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Chapter 11 BU288.docx

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Wilfrid Laurier University
Ping Zhang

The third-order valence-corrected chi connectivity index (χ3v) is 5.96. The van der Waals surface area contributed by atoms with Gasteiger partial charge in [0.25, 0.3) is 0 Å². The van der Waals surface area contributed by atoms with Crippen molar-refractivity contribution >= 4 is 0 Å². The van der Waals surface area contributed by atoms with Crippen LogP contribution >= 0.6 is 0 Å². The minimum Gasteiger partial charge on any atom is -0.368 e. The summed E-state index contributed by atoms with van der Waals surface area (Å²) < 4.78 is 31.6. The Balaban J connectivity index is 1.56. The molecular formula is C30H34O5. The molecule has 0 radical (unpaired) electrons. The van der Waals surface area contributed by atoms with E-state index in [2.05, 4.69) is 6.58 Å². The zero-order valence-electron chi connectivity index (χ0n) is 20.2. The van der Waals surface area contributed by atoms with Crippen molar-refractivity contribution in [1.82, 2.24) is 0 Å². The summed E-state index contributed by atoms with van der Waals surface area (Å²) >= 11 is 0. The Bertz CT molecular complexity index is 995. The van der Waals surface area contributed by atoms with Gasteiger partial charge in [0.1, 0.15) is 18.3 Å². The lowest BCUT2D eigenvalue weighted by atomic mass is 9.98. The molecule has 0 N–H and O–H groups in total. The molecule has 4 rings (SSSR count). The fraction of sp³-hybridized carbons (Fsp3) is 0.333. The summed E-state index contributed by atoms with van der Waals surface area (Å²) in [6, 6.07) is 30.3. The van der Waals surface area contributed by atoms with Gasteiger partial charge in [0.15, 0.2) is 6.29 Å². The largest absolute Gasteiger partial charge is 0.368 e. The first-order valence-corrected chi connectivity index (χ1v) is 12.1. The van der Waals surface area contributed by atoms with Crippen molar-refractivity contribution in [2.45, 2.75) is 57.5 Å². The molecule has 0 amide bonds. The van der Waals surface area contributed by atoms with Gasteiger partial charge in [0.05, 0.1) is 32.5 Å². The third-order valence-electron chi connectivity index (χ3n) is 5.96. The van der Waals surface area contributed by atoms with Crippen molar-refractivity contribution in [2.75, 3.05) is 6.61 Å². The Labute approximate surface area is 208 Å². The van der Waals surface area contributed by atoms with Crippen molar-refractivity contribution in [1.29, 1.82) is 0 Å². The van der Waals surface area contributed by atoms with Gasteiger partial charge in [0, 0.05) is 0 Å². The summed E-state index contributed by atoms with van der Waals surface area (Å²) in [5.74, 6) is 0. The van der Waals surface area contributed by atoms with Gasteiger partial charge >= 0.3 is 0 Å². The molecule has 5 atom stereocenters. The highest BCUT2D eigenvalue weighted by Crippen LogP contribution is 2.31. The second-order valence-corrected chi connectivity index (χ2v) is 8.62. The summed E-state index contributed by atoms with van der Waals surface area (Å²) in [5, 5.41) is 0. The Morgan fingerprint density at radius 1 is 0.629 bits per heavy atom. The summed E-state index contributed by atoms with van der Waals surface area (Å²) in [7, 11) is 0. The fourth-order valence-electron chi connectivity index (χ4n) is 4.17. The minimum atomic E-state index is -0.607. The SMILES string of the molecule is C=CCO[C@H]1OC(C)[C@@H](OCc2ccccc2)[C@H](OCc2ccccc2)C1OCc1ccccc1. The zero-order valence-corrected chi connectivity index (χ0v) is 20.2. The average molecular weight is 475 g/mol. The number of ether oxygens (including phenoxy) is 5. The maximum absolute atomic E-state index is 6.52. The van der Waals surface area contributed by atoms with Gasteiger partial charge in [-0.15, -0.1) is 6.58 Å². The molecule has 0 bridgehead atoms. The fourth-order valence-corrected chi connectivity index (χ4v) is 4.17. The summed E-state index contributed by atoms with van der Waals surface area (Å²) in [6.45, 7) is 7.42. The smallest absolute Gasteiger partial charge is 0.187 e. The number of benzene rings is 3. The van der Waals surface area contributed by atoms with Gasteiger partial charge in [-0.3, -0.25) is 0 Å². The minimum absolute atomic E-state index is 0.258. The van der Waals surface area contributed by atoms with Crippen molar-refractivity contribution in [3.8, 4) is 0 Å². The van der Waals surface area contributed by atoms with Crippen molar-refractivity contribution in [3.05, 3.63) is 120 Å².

BU288 Chapter 11 Decision Making Week 6 What is Decision Making? -Decision making the process of developing a commitment to some course of action -Decision making involves making a choice among several action alternatives -Decision making is a process that involves more than simply the final choice among alternatives if you decide to accept the offer of a new job, we want to know how this decision was reached -It involves some commitment of resources, such as time, money or personnel -A problem is a perceived gap between an existing state and a desired state Well-Structured Problems -Well-structured problem a problem for which the existing state is clear, the desired state is clear, and how to get from one state to the other is fairly obvious -Ex. Courier which delivery route should I use? -Because decision making takes time and is prone to error, organizations attempt to program the decision making for well-structured problems -Program a standardized way of solving a problem -Programs usually go under labels such as rules, routines, standard operating procedures, or rules of thumb -Ex. At UPS, drivers routes are programmed to avoid left hand turns so they dont idle waiting for oncoming traffic to clear Ill-Structured Problems -Ill structured problem a problem for which the existing and desired states are unclear and the method of getting to the desired state is unknown -Ill structured programs are generally unique they have not been encountered before -They frequently arouse controversy and conflict among the people who are interested in the decision -Ex. In which part of the country should we build a new plant? -The decision makers must resort to non-programmed decision making -They are likely to try and gather more information and be more self-consciously analytical in their approach can entail high risk and stimulate strong political considerations The Compleat Decision Maker a Rational Decision-Making Model 1. Identify problem v 2. Search for relevant information v 3. Develop alternative solutions to the problem v 4. Evaluate alternative solutions v 5. Choose best solution v 6. Implement chosen solution v 7. Monitor and evaluate chosen solution BU288 Chapter 11 Decision Making Week 6 Perfect versus Bounded Rationality -Perfect rationality a decision strategy tthat is completely informed, perfectly logical, and oriented toward economic gain -He or she: -can gather information about problems and solutions without cost and is thus completely informed -is perfectly logical if solution A is preferred over solution B, and B is preferred over B, they A is necessarily preferable to C -Has only one criterion for decision making economic gain -Bounded rationality a decision strategy that relies on limited information and the reflects time constraints and political considerations -Framing- aspects of the presentation of information about a problem that are assumed by decision makers -A frame could include assumptions about the boundaries of a problem, the possible outcomes of a decision, or the reference points used to decide if a decision is successful -Cognitive biases tendencies to acquire and process information in an error-prone way -These biases constitute assumptions and shortcuts that can improve decision-making efficiency, but they frequently lead to serious errors in judgement Problem Identification and Framing -The perfectly rational decision maker, infinitely sensitive and completely informed, should be a great problem identifier -This can lead to difficulties in problem identification: -Perceptual defence perceptual system may act to defend the perceiver against unpleasant perceptions -Problem defined in terms of functional specialty selective perception can cause decision makers to view a problem as being in the domain of their own specialty even when some other perspective might be warranted -Problem defined in terms of solution jumping to conclusions -Problem diagnosed in terms of symptoms a concentration on surface symptoms will provide the decision maker with few clues about an adequate solution -Rational decision makers should try to be very self-conscious about how they have framed problems -Decision makers should avoid overarching, universal frames -While it is good to put customers first, we do not want to frame every problem as a customer service problem Information Search -Once a problem is identified, a search for information is instigated Too Little Information -Sometimes decision makes do not acquire enough information to make a good decision -People tend to be mentally lazy and use whatever information is most readily available to them -Confirmation bias the tendency to seek out information that conforms to ones own definition of or solution to a problem -This ceremonial information search leads to decision-based evidence making rather than evidence- based decision makingBU288 Chapter 11 Decision Making Week 6 Too Much Information -Information overload the reception of more information than is necessary to make effective decisions -Can lead to errors, omissions, delays, and cutting corners -Causes decision markets to be confused -Decision makers tend to think that more is better even if decisions do not improve with additional information, confidence in the decisions will increase -Decision makers may fear being kept in the dark and associate the possession of information with power -Managers: -Gather much information that has little decision relevance -Use information that they collected and gathered after a decision to justify that decision -Request information that they do not use -Request more information, regardless of what is already available -Complain that there is not enough information to make a decision even though they ignore available information -Information search involves seeking advice from various parties Alternative Development, Evaluation, and Choice -Maximization the choice of the decision alternative with the greatest expected value -Decision makers may not know all alternative solutions, and they may be ignorant of the ultimate values and probabilities of success of those solutions that he knows. Again, cognitive biases come into play -For example: -People avoid incorporating known existing